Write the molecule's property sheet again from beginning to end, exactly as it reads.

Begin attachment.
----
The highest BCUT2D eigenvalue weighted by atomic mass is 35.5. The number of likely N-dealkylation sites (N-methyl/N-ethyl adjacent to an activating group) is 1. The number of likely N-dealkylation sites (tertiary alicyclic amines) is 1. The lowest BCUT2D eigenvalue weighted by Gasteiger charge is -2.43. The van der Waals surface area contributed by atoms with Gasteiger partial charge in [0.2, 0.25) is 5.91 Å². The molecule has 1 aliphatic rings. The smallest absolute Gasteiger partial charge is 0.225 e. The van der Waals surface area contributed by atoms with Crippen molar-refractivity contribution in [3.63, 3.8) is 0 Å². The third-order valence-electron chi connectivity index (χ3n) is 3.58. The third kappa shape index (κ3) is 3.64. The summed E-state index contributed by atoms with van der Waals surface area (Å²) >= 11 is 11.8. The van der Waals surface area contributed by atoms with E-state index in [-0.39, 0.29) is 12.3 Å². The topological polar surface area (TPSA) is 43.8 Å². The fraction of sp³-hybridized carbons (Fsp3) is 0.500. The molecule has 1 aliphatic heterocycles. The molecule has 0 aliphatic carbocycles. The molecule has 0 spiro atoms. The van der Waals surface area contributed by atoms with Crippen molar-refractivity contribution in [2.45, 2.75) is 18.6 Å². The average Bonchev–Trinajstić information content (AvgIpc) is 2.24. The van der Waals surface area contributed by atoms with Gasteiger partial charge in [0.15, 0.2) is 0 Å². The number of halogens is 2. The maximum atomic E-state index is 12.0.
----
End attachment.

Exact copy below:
The highest BCUT2D eigenvalue weighted by atomic mass is 35.5. The number of likely N-dealkylation sites (N-methyl/N-ethyl adjacent to an activating group) is 1. The number of likely N-dealkylation sites (tertiary alicyclic amines) is 1. The lowest BCUT2D eigenvalue weighted by Gasteiger charge is -2.43. The van der Waals surface area contributed by atoms with Gasteiger partial charge in [0.2, 0.25) is 5.91 Å². The molecule has 1 aliphatic rings. The smallest absolute Gasteiger partial charge is 0.225 e. The van der Waals surface area contributed by atoms with Crippen molar-refractivity contribution in [3.63, 3.8) is 0 Å². The third-order valence-electron chi connectivity index (χ3n) is 3.58. The third kappa shape index (κ3) is 3.64. The summed E-state index contributed by atoms with van der Waals surface area (Å²) >= 11 is 11.8. The van der Waals surface area contributed by atoms with E-state index in [-0.39, 0.29) is 12.3 Å². The topological polar surface area (TPSA) is 43.8 Å². The fraction of sp³-hybridized carbons (Fsp3) is 0.500. The molecule has 1 aliphatic heterocycles. The molecule has 0 aliphatic carbocycles. The molecule has 0 spiro atoms. The van der Waals surface area contributed by atoms with Crippen molar-refractivity contribution in [2.45, 2.75) is 18.6 Å². The average Bonchev–Trinajstić information content (AvgIpc) is 2.24. The van der Waals surface area contributed by atoms with Gasteiger partial charge in [0.15, 0.2) is 0 Å². The number of halogens is 2. The maximum atomic E-state index is 12.0.